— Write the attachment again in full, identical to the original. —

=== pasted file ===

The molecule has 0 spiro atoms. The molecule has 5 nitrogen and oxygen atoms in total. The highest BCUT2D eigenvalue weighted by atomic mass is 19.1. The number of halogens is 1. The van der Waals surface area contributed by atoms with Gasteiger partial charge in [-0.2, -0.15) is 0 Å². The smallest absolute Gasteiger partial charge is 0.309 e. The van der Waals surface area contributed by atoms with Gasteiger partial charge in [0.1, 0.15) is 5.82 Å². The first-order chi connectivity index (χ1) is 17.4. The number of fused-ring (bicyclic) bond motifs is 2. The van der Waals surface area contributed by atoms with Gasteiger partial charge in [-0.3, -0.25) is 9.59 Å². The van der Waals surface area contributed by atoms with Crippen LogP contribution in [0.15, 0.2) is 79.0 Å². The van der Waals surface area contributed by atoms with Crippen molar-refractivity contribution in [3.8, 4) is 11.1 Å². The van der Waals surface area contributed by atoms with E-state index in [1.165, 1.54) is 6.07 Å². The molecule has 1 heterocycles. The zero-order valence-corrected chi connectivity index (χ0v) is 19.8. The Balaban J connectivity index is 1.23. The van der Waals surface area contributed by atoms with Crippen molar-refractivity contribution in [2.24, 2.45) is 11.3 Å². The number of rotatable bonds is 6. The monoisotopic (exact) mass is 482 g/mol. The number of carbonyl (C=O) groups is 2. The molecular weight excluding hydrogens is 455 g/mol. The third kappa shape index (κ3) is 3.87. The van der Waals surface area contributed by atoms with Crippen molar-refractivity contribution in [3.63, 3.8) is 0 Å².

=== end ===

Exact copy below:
The molecule has 0 spiro atoms. The molecule has 5 nitrogen and oxygen atoms in total. The highest BCUT2D eigenvalue weighted by atomic mass is 19.1. The number of halogens is 1. The van der Waals surface area contributed by atoms with Gasteiger partial charge in [-0.2, -0.15) is 0 Å². The smallest absolute Gasteiger partial charge is 0.309 e. The van der Waals surface area contributed by atoms with Gasteiger partial charge in [0.1, 0.15) is 5.82 Å². The first-order chi connectivity index (χ1) is 17.4. The number of fused-ring (bicyclic) bond motifs is 2. The van der Waals surface area contributed by atoms with Gasteiger partial charge in [-0.3, -0.25) is 9.59 Å². The van der Waals surface area contributed by atoms with Crippen LogP contribution in [0.15, 0.2) is 79.0 Å². The van der Waals surface area contributed by atoms with Crippen molar-refractivity contribution in [3.8, 4) is 11.1 Å². The van der Waals surface area contributed by atoms with E-state index in [1.165, 1.54) is 6.07 Å². The molecule has 1 heterocycles. The zero-order valence-corrected chi connectivity index (χ0v) is 19.8. The Balaban J connectivity index is 1.23. The van der Waals surface area contributed by atoms with Crippen molar-refractivity contribution in [2.24, 2.45) is 11.3 Å². The number of rotatable bonds is 6. The monoisotopic (exact) mass is 482 g/mol. The number of carbonyl (C=O) groups is 2. The molecular weight excluding hydrogens is 455 g/mol. The third kappa shape index (κ3) is 3.87. The van der Waals surface area contributed by atoms with Crippen molar-refractivity contribution in [3.63, 3.8) is 0 Å².